3. Panel, 83.0 x 56.5 cm, Heinemann no. 19262, sold by Frau Vogel of Chemnitz for 20,000 Marks; bought by Allmer for 32,000 Marks: http://heinemann.gnm.de/de/kunstwerk-2334.htm. I am grateful to Eyal Dolev for this suggestion. Of known versions (see Versions), the dimensions of NG 6344 are similar only to the painting then and now at Schwerin, which measures 83.0 x 58.2 cm, and is therefore slightly broader than NG 6344 and the Vogel painting; NG 6344 is slightly smaller than the Vogel painting.
4. Library of Congress, LOT 11373(11).
5. By Heinrich Hoffmann on 3 September 1947. Interrogation of Hoffmann 29 August 1947: ‘Hitler had the following works of art in his apartment in Grillparzerstrasse 8. Cranach “Venus and Amor”’: see NARA RG 260, M1946, Restitution Research Records 1945–50, Roll 0136, Blatt 128 (photo of document kindly supplied by Eyal Dolev). A painting by Cranach listed by the Central Collecting Point as ‘Eva, den Paradiesapfelpflückend’ evidently refers to the same work: Venus in NG 6344 is depicted making a similar gesture to Eve in other works by Cranach, see further below and Schwarz 2009, p. 110.
6. Ward Price 1937, p. 20: ‘He recently acquired a Cranach and two Brueghels for his Munich flat’ and ibid., p. 27: ‘The principal living room is long and new. The walls are hung with a display of pictures … In addition to a fifteenth-century Cranach …’ .
7. According to Heinrich Hoffmann’s memoirs: information kindly supplied by Anne Webber. Although Gauleiter Fritz Sauckel is recorded as having given Hitler a ‘naked Venus by Lucas Cranach the Elder’ for his fiftieth birthday on 20 April 1939, this was the painting formerly in the Schlossmuseum, Weimar (see Versions, no. 3, below) and not NG 6344. See Bernhard 1965, p. 176: ‘Gauleiter Sauckel schenkte Hitler zu seinem 50. Geburtstag am 20.4.1939, Lucas Cranach d. Ä. “Nackte Venus aus Weimar”’. Gerhard Keiderling noted in Keiderling 2005, p. 38, that Sauckel sought gifts for Hitler and that a Venus in a landscape by Cranach the Elder was supplied by the Weimar museum director Dr Walter Scheidig against a receipt (reference kindly supplied by Eyal Dolev). A Venus and Cupid by Cranach from Weimar, measuring 50.0 x 35.0 cm, was taken by US troops from the repository at Schwarzburg: see Petropolous 1996, pp. 179–80.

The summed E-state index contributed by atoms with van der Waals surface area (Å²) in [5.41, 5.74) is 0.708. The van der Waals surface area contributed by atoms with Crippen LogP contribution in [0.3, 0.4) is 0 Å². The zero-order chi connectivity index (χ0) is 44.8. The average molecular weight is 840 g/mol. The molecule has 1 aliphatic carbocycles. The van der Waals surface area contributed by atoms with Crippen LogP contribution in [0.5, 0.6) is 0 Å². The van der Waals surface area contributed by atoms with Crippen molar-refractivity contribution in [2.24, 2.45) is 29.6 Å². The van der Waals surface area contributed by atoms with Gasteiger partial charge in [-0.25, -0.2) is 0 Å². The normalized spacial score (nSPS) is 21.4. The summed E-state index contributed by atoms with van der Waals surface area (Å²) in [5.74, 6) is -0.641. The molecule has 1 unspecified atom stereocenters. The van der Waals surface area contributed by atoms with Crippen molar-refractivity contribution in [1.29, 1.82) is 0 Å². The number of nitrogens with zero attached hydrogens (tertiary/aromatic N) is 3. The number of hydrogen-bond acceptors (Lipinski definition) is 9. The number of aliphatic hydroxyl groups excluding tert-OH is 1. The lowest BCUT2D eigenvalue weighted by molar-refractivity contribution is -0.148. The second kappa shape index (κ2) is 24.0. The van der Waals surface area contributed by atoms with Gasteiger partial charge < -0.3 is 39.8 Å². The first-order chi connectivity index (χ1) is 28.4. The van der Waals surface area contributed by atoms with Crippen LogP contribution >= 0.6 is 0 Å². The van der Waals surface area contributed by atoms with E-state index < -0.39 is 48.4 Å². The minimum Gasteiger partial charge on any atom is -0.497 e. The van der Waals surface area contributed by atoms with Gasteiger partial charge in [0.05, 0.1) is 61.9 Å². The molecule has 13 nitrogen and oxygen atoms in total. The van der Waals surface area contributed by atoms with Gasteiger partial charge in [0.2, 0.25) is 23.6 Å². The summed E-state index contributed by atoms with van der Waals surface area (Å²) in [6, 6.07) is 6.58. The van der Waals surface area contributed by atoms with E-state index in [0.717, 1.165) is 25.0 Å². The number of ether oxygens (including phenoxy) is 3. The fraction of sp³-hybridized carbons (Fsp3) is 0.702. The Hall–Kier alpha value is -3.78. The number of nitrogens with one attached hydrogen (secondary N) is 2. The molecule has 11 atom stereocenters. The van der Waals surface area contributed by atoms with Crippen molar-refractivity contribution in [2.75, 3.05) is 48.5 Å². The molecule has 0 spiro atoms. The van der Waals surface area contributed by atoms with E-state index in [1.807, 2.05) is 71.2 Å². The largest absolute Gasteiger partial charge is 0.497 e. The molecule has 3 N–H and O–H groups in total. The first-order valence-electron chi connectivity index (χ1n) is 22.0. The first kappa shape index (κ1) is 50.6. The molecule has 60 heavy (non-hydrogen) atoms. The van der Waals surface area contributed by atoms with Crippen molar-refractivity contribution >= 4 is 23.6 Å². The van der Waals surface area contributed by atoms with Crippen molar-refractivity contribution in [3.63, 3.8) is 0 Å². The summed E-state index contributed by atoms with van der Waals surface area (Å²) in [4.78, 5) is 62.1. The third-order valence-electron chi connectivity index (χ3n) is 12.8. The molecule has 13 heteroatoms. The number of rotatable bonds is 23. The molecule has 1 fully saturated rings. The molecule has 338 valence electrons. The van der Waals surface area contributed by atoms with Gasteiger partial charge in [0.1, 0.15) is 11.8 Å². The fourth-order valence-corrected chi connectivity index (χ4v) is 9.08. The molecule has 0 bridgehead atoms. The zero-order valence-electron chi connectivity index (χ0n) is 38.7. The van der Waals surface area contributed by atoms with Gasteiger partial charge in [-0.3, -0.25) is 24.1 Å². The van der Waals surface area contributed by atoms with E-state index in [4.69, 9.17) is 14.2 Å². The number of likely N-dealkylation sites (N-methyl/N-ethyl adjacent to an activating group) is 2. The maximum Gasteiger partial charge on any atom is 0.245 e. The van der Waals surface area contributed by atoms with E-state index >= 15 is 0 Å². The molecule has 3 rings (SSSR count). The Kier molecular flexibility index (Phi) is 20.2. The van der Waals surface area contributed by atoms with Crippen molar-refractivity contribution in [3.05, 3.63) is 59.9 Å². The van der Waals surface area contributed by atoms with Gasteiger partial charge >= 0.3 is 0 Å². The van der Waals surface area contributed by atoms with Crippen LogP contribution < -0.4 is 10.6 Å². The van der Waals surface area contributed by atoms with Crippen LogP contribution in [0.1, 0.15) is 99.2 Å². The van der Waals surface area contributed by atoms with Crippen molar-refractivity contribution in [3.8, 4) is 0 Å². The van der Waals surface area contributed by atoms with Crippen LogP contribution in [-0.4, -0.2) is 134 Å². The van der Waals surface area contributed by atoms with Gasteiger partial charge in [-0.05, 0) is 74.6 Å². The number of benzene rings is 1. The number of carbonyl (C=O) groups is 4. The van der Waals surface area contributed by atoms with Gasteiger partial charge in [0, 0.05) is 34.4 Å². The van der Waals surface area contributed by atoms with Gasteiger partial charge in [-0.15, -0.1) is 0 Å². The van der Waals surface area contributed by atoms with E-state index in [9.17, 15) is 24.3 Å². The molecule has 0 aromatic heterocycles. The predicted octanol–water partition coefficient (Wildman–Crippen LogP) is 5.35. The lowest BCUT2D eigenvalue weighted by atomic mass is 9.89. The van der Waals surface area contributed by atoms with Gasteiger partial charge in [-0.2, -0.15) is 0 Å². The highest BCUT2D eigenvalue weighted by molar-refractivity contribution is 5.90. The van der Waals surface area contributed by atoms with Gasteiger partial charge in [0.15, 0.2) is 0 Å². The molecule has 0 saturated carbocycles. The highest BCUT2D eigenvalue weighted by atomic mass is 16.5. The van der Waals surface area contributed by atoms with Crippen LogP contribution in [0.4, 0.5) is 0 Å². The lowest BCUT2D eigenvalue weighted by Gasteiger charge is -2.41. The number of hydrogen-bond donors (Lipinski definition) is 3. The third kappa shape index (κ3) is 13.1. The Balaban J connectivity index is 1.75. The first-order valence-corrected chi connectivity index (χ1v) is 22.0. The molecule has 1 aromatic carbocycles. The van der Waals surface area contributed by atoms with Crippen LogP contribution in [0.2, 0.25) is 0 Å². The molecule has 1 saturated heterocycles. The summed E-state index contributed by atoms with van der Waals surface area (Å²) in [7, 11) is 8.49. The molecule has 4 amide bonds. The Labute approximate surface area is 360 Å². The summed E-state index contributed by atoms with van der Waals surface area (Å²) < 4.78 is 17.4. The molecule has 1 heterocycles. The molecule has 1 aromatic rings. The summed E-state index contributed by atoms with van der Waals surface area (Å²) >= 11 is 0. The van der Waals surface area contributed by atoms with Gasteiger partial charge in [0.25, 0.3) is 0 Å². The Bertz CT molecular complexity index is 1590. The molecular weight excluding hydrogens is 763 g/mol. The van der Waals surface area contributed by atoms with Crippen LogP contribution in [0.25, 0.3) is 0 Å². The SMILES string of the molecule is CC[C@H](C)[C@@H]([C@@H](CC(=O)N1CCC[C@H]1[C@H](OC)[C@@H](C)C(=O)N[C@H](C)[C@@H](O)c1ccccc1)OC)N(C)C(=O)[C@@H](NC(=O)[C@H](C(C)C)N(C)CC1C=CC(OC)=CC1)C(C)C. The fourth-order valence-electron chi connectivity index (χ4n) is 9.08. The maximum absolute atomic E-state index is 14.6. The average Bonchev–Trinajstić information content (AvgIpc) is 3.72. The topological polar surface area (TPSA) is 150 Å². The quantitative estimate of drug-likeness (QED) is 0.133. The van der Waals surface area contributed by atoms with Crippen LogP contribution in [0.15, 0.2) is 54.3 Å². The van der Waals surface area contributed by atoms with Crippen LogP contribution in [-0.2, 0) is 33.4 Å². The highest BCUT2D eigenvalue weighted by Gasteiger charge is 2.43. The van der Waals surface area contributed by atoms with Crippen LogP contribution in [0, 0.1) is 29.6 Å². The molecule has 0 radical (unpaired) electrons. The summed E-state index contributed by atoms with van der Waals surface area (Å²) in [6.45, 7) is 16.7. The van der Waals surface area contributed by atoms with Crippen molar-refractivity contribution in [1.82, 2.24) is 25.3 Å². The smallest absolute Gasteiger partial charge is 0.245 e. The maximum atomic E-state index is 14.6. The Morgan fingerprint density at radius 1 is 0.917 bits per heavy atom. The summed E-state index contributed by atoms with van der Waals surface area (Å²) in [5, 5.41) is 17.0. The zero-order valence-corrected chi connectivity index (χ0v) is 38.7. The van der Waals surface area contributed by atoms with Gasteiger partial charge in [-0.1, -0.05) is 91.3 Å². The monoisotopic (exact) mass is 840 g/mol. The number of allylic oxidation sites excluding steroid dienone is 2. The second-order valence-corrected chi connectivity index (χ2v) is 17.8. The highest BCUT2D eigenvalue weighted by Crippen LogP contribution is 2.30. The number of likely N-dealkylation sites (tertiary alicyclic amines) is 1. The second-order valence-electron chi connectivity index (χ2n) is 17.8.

8. Information provided by her son, Professor Jay Hartwell, in 2004. Patricia Lochridge recorded her experience as US commander for a day at Berchtesgaden in ‘I governed Berchtesgaden’, Woman’s Home Companion, August 1945, pp. 4–5; see also ibid., ‘I’ll never forget’, September 1945, pp. 4–5. I am grateful to Martin Bailey for this information.
9. According to Silberman, Gallery correspondence. It is possible that information concerning the previous ownership of the painting was present on the reverse of the panel, which was transferred to the present support in 1963 at the time of the sale: see Gallery correspondence between Michael Levey and Abris Silberman. The painting was offered to the Metropolitan Museum, New York, in 1962 as the property of Mr and Mrs Dickson Hartwell of New York (Mrs Patricia Hartwell then worked for UNICEF): information obtained from correspondence with the Metropolitan Museum in 1999 in Gallery files; copies of 1962 correspondence between the Museum and the Hartwells in Gallery files.
10. See also the Cranach Digital Archive, the most comprehensive recent list of versions in Rome 2010, pp. 111–12, and in Friedländer and Rosenberg 1968, pp. 118–19, where no. 246 includes versions of Venus and Cupid the Honey Thief under the heading Venus, p. 149. See also Ainsworth and Waterman 2013, pp. 92–3, for two versions now said to be later copies, including Metropolitan Museum Lehman Collection 1975, 1.1.135.
11. Frankfurt and London RA 2007–8, no. 112 (ex. Cook collection); Ainsworth and Waterman 2013, p. 92, fig. 72.
12. See Koepplin 2003, p. 161, fig. 96.
13. Friedländer and Rosenberg 1978, no. 247.
14. Ibid., no. 248.
15. See Rome 2010, no. 22.
16. Rome 2010, p. 11.
17. Bayerische Staatsgemäldesammlungen, Hildesheim, 1534 (in 1899).
18. Koepplin and Falk 1974–6, vol. II, no. 569.